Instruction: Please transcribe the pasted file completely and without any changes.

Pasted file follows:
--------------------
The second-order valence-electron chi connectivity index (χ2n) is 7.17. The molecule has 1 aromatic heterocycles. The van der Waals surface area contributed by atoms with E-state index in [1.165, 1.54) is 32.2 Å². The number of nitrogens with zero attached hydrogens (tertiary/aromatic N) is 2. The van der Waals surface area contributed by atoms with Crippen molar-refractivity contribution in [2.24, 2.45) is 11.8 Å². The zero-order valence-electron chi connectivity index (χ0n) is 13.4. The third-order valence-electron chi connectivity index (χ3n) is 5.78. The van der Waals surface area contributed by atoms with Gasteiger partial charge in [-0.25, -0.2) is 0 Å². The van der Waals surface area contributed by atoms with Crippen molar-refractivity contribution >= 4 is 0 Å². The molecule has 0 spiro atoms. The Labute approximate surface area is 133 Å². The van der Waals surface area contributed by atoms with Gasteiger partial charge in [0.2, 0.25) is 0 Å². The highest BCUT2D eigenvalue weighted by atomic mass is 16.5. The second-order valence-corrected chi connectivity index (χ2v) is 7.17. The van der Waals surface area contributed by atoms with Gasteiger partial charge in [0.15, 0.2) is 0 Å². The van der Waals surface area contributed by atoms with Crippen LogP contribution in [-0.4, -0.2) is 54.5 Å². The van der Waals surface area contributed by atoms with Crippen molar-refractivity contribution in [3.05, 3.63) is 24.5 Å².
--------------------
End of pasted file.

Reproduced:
The second-order valence-electron chi connectivity index (χ2n) is 7.17. The molecule has 1 aromatic heterocycles. The van der Waals surface area contributed by atoms with E-state index in [1.165, 1.54) is 32.2 Å². The number of nitrogens with zero attached hydrogens (tertiary/aromatic N) is 2. The van der Waals surface area contributed by atoms with Crippen molar-refractivity contribution in [2.24, 2.45) is 11.8 Å². The zero-order valence-electron chi connectivity index (χ0n) is 13.4. The third-order valence-electron chi connectivity index (χ3n) is 5.78. The van der Waals surface area contributed by atoms with Gasteiger partial charge in [-0.25, -0.2) is 0 Å². The van der Waals surface area contributed by atoms with Crippen molar-refractivity contribution >= 4 is 0 Å². The molecule has 0 spiro atoms. The Labute approximate surface area is 133 Å². The van der Waals surface area contributed by atoms with Gasteiger partial charge in [0.2, 0.25) is 0 Å². The highest BCUT2D eigenvalue weighted by atomic mass is 16.5. The second-order valence-corrected chi connectivity index (χ2v) is 7.17. The van der Waals surface area contributed by atoms with Gasteiger partial charge in [0.15, 0.2) is 0 Å². The van der Waals surface area contributed by atoms with Crippen LogP contribution in [-0.4, -0.2) is 54.5 Å². The van der Waals surface area contributed by atoms with Crippen molar-refractivity contribution in [3.05, 3.63) is 24.5 Å².